(6) A3_198. MEMORIAS DEL XVII CONGRESO INTERNACIONAL ANUAL DE LA SOMIM 21 al 23 DE SEPTIEMBRE, 2011 SAN LUIS POTOSÍ, MÉXICO. Fig 5b.SEM images 20,000X and grain size: d) K40XF y e) K44UF. Fig 6.Vickers hardness of five samples of cemented carbides studied. ISBN: 978-607-95309-5-2. Derechos Reservados © 2011, SOMIM. << pag. 815 >>.
(7) A3_198. MEMORIAS DEL XVII CONGRESO INTERNACIONAL ANUAL DE LA SOMIM 21 al 23 DE SEPTIEMBRE, 2011 SAN LUIS POTOSÍ, MÉXICO. Fig 7. Friction coefficient regard to sliding distance of the five different cemented carbides considered in the present study. Fig. 8. Wear rate, worn track wide and volume loss determined from tribological test for WC-Co substrates. ISBN: 978-607-95309-5-2. Derechos Reservados © 2011, SOMIM. << pag. 816 >>.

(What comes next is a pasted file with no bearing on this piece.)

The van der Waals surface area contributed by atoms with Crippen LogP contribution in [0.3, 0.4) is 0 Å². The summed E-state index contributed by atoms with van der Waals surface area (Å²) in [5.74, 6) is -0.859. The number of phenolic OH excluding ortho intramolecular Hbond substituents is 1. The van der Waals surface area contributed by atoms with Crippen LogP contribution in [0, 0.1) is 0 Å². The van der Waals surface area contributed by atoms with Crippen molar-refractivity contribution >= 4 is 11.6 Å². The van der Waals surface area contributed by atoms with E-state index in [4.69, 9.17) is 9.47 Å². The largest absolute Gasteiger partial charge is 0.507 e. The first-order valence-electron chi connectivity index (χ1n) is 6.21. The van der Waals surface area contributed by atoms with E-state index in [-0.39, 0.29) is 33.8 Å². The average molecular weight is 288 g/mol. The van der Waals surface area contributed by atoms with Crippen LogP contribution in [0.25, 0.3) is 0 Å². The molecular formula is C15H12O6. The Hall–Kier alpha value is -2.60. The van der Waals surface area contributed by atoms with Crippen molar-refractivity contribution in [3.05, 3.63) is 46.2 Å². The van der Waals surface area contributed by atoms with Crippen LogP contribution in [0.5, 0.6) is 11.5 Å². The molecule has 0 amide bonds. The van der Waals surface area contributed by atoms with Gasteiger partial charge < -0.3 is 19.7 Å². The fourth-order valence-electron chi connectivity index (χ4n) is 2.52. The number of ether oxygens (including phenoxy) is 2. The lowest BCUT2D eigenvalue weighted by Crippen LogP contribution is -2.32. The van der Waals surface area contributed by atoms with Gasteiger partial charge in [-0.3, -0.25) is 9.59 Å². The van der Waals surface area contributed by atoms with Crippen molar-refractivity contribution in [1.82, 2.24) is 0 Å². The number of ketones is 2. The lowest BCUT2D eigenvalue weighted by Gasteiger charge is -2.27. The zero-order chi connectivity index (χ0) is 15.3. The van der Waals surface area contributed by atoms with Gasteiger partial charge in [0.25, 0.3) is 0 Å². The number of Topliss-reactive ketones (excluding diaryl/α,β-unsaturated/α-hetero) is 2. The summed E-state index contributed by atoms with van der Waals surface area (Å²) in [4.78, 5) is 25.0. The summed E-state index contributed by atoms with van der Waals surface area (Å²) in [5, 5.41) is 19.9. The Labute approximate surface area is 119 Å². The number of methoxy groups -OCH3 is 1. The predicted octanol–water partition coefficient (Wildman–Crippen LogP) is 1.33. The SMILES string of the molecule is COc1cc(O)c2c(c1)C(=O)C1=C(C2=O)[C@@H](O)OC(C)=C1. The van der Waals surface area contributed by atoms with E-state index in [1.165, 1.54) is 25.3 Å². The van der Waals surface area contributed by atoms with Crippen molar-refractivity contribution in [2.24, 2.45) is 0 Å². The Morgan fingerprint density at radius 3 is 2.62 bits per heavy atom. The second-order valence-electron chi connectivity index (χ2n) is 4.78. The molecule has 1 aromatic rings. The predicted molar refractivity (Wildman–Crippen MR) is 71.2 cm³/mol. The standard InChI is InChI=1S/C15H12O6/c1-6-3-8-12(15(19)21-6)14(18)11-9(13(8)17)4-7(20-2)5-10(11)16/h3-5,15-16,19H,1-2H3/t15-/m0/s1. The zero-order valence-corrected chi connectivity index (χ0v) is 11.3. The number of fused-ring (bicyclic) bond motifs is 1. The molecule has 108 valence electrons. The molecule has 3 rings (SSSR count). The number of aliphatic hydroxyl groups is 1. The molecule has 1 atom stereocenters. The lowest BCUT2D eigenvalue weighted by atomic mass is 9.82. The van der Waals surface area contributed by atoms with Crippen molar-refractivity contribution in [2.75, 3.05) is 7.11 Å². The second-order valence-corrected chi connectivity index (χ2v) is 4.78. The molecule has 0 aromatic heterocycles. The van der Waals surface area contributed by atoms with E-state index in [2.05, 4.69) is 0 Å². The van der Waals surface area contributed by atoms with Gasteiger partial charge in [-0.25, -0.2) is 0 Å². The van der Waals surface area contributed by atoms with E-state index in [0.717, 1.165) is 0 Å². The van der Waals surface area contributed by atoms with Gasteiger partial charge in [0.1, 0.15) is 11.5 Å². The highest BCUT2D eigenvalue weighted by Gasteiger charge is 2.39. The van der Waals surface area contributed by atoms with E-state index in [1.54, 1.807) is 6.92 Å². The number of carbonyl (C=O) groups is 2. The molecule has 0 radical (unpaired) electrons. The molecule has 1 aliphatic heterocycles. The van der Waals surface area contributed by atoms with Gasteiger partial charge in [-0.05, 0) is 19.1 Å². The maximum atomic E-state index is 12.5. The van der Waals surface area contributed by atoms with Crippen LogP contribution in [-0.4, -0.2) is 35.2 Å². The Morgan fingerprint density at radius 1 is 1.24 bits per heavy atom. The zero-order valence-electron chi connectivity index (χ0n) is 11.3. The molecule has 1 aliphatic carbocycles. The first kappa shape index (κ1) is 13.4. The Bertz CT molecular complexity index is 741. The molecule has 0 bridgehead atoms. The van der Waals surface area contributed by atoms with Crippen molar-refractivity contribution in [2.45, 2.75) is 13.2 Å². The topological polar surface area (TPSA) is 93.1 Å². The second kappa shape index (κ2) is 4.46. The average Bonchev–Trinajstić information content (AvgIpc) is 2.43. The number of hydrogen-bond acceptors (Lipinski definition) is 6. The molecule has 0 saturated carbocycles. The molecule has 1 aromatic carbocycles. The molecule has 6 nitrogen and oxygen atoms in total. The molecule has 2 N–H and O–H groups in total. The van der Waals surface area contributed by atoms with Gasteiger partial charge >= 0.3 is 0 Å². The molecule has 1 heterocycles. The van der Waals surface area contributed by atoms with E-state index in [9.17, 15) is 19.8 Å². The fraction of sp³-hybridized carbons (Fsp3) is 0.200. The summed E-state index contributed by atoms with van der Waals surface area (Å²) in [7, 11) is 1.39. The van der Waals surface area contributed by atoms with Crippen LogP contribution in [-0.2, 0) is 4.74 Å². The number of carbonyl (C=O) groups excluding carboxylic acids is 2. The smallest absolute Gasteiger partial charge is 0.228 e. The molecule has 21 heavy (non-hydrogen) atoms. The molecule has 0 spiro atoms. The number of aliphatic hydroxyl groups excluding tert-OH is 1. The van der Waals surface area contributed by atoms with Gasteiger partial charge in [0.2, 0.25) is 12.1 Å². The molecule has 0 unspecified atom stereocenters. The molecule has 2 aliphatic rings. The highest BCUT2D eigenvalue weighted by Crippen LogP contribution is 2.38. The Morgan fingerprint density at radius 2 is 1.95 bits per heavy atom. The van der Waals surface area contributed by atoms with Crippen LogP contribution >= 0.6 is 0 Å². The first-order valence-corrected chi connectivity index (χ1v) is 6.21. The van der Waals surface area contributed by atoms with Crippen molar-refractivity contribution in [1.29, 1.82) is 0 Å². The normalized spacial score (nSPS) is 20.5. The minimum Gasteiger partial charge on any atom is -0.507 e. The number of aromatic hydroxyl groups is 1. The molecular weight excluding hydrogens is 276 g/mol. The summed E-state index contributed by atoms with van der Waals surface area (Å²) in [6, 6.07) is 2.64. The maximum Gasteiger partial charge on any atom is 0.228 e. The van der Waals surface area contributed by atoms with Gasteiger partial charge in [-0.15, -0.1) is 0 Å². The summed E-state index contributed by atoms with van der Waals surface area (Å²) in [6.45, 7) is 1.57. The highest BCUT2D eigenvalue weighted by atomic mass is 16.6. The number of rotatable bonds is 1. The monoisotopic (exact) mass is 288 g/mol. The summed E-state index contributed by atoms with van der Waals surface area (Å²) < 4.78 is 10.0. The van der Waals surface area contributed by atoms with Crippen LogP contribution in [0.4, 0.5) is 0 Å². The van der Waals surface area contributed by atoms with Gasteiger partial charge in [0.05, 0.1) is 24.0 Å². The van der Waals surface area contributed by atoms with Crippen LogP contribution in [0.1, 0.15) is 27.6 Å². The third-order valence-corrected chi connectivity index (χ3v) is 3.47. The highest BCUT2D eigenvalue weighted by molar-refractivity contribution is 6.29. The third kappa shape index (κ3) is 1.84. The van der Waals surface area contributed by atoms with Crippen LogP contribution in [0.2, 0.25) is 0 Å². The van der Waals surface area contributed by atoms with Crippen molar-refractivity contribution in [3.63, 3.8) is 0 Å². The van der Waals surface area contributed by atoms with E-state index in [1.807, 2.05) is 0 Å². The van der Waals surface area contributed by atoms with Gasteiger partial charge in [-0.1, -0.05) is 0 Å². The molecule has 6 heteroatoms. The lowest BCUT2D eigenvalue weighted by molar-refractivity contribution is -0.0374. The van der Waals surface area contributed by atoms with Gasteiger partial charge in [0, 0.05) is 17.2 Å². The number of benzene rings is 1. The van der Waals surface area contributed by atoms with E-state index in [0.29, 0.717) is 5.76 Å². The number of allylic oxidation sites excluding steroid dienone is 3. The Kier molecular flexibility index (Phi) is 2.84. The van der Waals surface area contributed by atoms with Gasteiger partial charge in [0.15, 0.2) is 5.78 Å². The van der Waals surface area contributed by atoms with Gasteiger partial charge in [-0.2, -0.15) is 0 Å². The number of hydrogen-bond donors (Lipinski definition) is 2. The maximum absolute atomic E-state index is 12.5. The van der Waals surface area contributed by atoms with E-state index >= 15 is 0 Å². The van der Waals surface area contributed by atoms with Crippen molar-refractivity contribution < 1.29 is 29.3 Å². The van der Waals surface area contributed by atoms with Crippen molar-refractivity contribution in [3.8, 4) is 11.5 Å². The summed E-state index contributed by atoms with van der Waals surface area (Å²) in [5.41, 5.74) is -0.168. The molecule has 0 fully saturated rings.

(8) A3_198. MEMORIAS DEL XVII CONGRESO INTERNACIONAL ANUAL DE LA SOMIM 21 al 23 DE SEPTIEMBRE, 2011 SAN LUIS POTOSÍ, MÉXICO. Daily technical life situation is much more complex, since additional doping components prevent grain growth during sintering process and also act on material properties like hardness and toughness. Thus cemented carbide grade development is always based on a tailor-made carbide composition, i. e. cobalt content, grain size and additive composition, for reaching an optimum application performance in machining..  W. Kalss, A. Reiter, V. Delfringer, C. Gey, J.L. Endrino, Modern coating in high cutting applications, International Journal of Refractory Metals & Hard Material 24 (2006) 399-404.  E.W Trent, P.K. Wright, Metal Cutting, second ed, Butterworth-Heinemann, Boston, 2000, pp 175-226.  A.T Santhanam, K.I Tierney, Cemented Carbides, in Machining eds Vol 16, ASM Handbook, 1992, pp 71-89. CONCLUSIONS The tribological study showed that in addition to the grain size and the morphology, the gaps between particles and the binder content directly affect the wear rate of WC substrates. This combination of factors must be considered when developing cutting tools for high performance applications. A future work it is needed to evaluate the effect that have some other types of binders in the manufacturing of cemented carbides and carry on a study of the wear behaviors in machining operations such as cutting tools.. ACKNOWLEDGEMENTS This research was supported by 3G Herramientas Especiales SA de CV. Monterrey N.L, México and CONACyT. Additional support was provided by the research group in Mechatronics and Intelligent Machines of Tecnológico de Monterrey. Also we would like express our gratitude to B.Sc. Miguel Esneider from CIMAV Monterrey for his help with the experimental procedures.. ISBN: 978-607-95309-5-2. REFERENCES.  G.S. Upadhyaya, Material science of cemented carbides - an overview, Journal of Material & Design 22 (2001) 483-489.  H. Czichos, Basic Tribological Parameters, in Friction, Lubrication, and Wear Technology, .ASM Handbook, 1992, pp. 473-488.  ASTM International. Norm ASTM G99-05, Standard Test Method for Wear Testing with a Pin-on-disk Apparatus, 2005, USA. J. Pirso, S. Letunovits, M. Viljus, Friction and wear behaviour of cemented carbides, Journal Wear 257 (2004) 257-265.  K. Bonny, P. De Baets, J. Vleugels , S. Huang, O. Van der Biest , B. Lauwersc, Impact of Cr 3 C 2 /VC addition on the dry sliding friction and wear response of WC-Co cemented carbides, Journal Wear 267 (2009) 1642-1652.. Derechos Reservados © 2011, SOMIM. << pag. 817 >>.